Caste Still Matters: Dr. Suraj Yengde Addresses Casteism in the Here and Now

Dr. Suraj Yengde
Dr. Suraj Yengde

UC Davis’ Middle East/South Asia (ME/SA) Studies Program welcomed Dr. Suraj Yengde for a lecture and conversation, “Caste Matters,” as part of the South Asia Without Borders initiative. Dr. Yengde’s talk demonstrated how his academic intervention, as both a scholar and activist, is a literal intervention in casteism: by paying attention to who is affected by casteism, he addresses possibilities to undo this subordination.

Dr. Yengde, who has written widely on, caste, race, ethnicity studies, and inter-regional labor migration in the Global South, is a postdoctoral scholar at the Initiative for Institutional Anti-racism and Accountability, Shorenstein Center on Media, Politics and Public Policy at the Harvard Kennedy School. His bestselling book, Caste Matters, addresses casteism and caste consciousness.

After brief and glowing introductions from ME/SA director and professor of history Sudipta Sen and ME/SA assistant adjunct professor Nicole Ranganth, Dr. Yengde invited the audience to perform a news search for the key term “Dalit” to show the ongoing stereotyping, subordination, and violence Dalits face in and beyond India.

 “If we talk about the issue of caste equals untouchability,” he argued, “it is not a thing of the past. It is a thing of right now.” Caste categorization and resulting horrible treatment, Dr. Yengde emphasized, is present across all major religions in India, and is facilitated by algorithmic intelligence. Although the notion of untouchability “remains stagnant”—resulting in such severe treatment as the destruction of homes, sexual violence, and a lack of employment options and social mobility, to name just a few—is still “very present” in India and its diaspora. 

Dr. Yengde’s talk addressed both the scope and the depth of casteism. He pointed out the ways that caste stratification relies on romantic ideas of India and justified racialization and sexism. While people argue that caste didn’t exist before British colonialism, this premise is completely wrong, and is premised much more on the desire of powerful upper-caste members to absolve themselves of responsibility for the suffering of low-caste members than on any kind of historical fact.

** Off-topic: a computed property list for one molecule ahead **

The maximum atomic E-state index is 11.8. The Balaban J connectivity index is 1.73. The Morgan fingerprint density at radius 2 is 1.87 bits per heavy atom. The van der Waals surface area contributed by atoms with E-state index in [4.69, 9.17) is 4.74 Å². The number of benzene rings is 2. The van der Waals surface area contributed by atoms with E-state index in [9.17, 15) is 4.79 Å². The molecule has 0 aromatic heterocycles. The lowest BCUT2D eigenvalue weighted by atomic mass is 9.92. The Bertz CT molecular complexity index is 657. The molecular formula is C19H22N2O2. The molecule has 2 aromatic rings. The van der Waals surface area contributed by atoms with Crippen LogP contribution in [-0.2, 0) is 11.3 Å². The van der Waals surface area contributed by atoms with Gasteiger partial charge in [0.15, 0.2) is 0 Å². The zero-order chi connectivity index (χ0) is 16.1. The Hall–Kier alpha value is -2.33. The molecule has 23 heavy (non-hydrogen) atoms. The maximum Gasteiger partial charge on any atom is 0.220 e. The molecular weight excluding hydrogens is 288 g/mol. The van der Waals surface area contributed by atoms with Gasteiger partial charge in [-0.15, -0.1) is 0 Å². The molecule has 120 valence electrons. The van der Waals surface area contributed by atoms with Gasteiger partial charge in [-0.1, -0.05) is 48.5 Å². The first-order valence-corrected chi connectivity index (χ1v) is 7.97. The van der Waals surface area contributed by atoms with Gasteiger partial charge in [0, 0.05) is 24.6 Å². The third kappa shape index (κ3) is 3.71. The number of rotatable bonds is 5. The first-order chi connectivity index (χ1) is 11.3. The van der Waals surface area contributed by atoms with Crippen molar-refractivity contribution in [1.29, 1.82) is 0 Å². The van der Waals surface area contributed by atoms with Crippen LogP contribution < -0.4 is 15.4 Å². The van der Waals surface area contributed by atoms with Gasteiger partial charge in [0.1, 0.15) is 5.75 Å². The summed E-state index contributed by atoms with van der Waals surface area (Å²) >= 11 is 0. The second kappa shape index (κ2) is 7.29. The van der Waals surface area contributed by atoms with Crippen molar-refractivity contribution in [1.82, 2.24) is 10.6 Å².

A similar—and similarly false—argument is that Dalits are responsible for maintaining the class system, which puts the onus on the oppressed to free themselves. This is of course, not to say that European colonization was not wrong, but rather to address that caste was also a problem prior to colonization. Dr. Yengde also noted that Hinduism is not an organized religion, that India has eight major religions with various sub-sects in each small region, and that, in many circumstances, people have corrupted spiritual scripts to include and maintain caste. He also addressed the role of the subordination of women in maintaining caste: in order to regulate caste, he maintained, it is necessary to regulate reproduction.  

Together, these major factors, as well as a variety of others beyond the scope of this article, give an overview of the origins and effects of caste in India and its diaspora. This includes who actually suffers as a result of casteism; to this end, Dr. Yengde reasoned that “Poverty is a euphemism to caste-based differentiation.” The only way, he continued, to eliminate racialized caste-based subordination is to take anti-casteist action. Actions such as considering romantic ideas of India from subordinate perspectives and calling for Hindu temples to make statements around the unacceptability of casteism could mitigate what Dr. Yengde explained as the spiritual starvation that people experience in India “because nothing is helping them escape their miseries caused by oppressive Brahminian system.” 

UC Davis’ South Asia Without Borders Initiative in the ME/SA Program continues to host a variety of engaging programming. Past initiatives in the highly interdisciplinary program include the Mellon “Reimagining Indian Ocean Worlds” initiative and the Pioneering Punjabis Digital Archive. Dr. Yengde’s visit to UC Davis was supported both by the Punjabi American Heritage Society based in nearby Yuba City, California, as well as the UC Davis Sikh Cultural Association.